## Ideal Reality: How Should Things Be?

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We all know that the world around us is broken in one way or another. All one has to do is just look around at the sufferings of man and it's obvious. Man suffers because of bad choices, natural disasters, and other people's transgressions. Therevada Buddhism says that the way to end suffering is through detachment from the world. The problem I find with this thought is that it does nothing for the people outside the faith. And, we would never solve the worlds problems and mysteries if all that we did was meditate all day.

My solution is that human beings all have an idea of the way the world is supposed to be. That's why we adopt political views that are closest to what we think even if they aren't what we really think. Plato's dream of Philosopher-Kings... sadly... hasn't come true. But we all have a vision somewhere deep inside us for how the world is supposed to be. And what we're supposed to do with it is conceptualize and make it come to pass as best we can. With that I share my best vision for the world.

The world itself must be at least somewhat unified. Different countries should be able to try different forms of government to see which one is most pragmatic. Everyone would speak the same language on the planet but in various dialects. This way there is diversity in unity. There would obviously be no war, no oppression, and no high rate of taxation. Nature and wildlife would be respected as part of the world. And we would only cut down trees when we need to. There would be little to no carbon emissions seeing as every car would be electric and car chargers would be everywhere.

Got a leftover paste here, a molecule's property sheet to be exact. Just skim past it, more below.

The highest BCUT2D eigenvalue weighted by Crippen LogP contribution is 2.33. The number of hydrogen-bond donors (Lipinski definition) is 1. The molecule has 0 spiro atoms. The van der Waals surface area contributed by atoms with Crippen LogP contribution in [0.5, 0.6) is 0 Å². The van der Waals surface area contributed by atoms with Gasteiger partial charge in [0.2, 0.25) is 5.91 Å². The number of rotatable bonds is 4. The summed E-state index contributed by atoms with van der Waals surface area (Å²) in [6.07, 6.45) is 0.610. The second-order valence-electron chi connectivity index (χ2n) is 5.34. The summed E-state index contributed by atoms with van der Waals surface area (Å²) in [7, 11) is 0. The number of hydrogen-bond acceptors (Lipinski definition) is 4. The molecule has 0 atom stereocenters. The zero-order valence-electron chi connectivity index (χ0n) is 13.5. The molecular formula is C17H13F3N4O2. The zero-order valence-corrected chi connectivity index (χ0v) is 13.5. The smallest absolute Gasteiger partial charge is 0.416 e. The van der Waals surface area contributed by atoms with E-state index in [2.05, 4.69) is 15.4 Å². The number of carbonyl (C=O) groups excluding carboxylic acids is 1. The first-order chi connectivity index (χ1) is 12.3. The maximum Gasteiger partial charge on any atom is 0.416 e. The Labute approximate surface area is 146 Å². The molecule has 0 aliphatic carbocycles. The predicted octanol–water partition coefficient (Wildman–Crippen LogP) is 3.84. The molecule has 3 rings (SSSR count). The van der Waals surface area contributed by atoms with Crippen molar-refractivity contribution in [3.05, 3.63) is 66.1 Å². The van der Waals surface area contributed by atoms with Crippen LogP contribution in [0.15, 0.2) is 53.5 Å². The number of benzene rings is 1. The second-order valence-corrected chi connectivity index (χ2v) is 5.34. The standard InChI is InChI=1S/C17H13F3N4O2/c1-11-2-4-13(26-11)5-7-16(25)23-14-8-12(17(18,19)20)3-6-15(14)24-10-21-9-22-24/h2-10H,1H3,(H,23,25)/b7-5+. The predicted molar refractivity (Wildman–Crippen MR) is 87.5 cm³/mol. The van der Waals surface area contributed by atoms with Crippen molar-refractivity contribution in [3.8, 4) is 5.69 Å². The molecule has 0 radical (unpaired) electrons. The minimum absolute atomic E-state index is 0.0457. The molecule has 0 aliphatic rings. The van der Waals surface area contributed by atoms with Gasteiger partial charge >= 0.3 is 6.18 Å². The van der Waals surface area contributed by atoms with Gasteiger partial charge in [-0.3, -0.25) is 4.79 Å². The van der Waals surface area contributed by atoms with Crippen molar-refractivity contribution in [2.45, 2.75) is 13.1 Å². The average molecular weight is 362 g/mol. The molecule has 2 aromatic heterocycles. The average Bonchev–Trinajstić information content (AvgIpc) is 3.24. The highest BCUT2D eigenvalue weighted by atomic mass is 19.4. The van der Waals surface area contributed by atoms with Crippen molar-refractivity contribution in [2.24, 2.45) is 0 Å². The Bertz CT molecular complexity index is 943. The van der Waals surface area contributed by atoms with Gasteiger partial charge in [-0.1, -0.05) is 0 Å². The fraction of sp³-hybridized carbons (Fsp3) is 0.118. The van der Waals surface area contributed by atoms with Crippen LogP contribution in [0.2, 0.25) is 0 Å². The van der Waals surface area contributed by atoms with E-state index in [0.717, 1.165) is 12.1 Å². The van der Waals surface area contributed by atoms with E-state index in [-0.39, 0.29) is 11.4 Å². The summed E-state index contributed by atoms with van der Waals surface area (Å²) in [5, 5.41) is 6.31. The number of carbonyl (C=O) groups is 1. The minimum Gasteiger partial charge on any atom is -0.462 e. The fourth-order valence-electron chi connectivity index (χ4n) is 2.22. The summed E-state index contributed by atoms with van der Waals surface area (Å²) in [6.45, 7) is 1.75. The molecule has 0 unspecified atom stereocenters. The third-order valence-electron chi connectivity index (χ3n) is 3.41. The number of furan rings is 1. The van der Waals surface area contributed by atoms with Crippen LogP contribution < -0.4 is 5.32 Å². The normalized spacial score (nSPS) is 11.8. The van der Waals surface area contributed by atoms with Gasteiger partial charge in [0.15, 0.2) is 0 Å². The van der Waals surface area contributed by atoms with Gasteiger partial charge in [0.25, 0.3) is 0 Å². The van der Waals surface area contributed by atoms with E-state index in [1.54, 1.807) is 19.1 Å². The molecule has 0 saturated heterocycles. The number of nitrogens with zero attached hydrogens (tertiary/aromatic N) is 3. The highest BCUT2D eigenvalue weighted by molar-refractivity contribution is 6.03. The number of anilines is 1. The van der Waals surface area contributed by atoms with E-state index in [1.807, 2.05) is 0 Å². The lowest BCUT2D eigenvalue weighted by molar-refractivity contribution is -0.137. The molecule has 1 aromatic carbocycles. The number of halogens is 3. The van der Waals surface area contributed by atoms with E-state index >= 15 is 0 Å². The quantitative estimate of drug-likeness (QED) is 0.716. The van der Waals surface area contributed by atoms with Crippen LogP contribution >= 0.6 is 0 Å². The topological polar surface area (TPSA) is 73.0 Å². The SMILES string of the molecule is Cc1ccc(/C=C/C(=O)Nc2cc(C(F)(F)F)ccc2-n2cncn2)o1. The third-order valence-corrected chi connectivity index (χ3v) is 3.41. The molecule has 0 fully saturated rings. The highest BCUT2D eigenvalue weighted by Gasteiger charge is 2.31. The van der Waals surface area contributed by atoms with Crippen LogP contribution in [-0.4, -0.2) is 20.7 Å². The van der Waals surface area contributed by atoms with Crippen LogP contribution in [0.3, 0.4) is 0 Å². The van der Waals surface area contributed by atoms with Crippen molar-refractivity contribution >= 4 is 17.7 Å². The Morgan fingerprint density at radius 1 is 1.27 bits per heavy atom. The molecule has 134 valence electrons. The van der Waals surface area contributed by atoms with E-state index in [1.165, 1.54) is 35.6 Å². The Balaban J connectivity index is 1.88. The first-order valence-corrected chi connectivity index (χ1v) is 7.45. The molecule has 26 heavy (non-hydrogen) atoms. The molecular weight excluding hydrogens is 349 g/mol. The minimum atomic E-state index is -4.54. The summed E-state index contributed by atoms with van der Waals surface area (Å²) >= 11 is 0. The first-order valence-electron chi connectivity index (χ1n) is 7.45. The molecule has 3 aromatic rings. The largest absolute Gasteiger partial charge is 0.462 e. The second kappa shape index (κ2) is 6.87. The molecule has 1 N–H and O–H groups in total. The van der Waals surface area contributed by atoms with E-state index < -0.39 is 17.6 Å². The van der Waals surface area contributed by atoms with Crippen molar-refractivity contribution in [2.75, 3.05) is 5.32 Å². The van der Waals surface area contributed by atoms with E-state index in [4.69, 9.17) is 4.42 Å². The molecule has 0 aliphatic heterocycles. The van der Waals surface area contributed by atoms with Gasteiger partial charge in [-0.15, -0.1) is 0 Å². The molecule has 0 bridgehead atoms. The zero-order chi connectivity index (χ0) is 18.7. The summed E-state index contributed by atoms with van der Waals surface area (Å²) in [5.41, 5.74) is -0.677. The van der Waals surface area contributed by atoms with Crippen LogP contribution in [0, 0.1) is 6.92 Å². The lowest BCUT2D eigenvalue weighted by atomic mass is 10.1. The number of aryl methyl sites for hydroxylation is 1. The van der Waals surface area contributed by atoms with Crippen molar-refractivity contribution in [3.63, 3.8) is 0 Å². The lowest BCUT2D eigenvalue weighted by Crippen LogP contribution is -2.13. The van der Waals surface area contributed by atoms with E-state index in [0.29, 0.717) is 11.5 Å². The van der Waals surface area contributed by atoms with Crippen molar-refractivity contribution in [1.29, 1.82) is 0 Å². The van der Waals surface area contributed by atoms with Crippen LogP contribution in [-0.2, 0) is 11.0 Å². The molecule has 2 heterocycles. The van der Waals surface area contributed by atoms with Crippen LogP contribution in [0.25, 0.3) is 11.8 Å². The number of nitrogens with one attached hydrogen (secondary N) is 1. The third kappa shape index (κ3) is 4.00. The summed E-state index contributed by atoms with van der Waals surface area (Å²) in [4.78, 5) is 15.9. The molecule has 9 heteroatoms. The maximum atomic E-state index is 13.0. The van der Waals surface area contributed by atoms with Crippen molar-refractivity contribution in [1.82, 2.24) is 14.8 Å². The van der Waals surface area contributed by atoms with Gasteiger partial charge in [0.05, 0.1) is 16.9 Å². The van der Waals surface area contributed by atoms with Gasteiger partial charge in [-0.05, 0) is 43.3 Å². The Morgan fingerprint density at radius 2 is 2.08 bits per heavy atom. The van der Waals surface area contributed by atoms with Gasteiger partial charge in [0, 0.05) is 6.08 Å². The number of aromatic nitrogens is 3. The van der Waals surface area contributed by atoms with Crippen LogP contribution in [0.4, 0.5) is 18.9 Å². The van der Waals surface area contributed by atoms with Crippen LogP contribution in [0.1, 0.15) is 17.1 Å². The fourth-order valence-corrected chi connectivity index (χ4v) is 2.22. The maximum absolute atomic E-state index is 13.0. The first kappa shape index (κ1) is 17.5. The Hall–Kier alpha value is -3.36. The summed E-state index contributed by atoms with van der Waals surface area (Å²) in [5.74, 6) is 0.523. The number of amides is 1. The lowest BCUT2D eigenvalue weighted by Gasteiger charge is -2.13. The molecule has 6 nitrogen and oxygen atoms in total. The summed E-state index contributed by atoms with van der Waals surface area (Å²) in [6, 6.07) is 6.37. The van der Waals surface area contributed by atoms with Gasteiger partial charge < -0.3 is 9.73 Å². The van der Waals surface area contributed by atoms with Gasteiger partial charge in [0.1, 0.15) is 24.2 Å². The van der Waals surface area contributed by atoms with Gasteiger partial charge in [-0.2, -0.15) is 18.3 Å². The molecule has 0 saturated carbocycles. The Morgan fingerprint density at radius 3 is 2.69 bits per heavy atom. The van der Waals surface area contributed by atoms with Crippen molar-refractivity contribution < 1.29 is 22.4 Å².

People would be without sin and kind to each other. All children would be genetically modified to be sexually attractive when they become adults. People would not murder, steal, commit adultery, or lie. The workforce would be educational as much as it is a workforce. People would be able to get jobs their freshman year of high school in whatever field they chose whether that be STEM, Liberal Arts, or any of the others. Minimum wage would be $12/hr. Everyone would live in log cabin style homes with TV being$150 a month. Women would feel the freedom to ask out guys that they liked and vice versa. Religion would be a thing of the past and we would all know God.

The Law would be a little bit more lax. Life sentences and executions would be done away with. The maximum sentence would be 50 years in prison, because everyone deserves a second chance. Rape and premeditated murder would automatically be maximum sentence but the penalty for murder would be lessened ten years for every ten years over age 30. Murders that happen on accident would be 25 years in prison.

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Your ‘ideal world’ would inevitably be a totalitarian autocracy. Why? Because it’s based on one person’s ideal, and assumes that all would agree; there’s no mechanism for meaningful dissent, which is exactly what democratic systems, despite their many and obvious faults, are intended to allow.
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Humpty Dumpty.
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Unending contact with and contemplation of the good, the true, and the beautiful, which is not possible to achieve through human effort or in this lifetime. Your scenario sounds rather nightmarish.
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Can I repeat my standard answer on this subject?:

P.T. Barnum said that there's a sucker born every minute.

W.C. Fields said, "Never give a sucker an even break."

Those two great social-scientists have explained why this societal world is the way it is and will always remain so.

You may have noticed how the sheep are perfectly suited and fitted for their masters, like the way a glove fits a hand. Maybe it isn't coincidence. The situation is eerily reminiscent of Huxley's Brave New World, except that there's nothing new about it, and that. where, in the novel it's done by drugging, in our world it's just the result of evolution.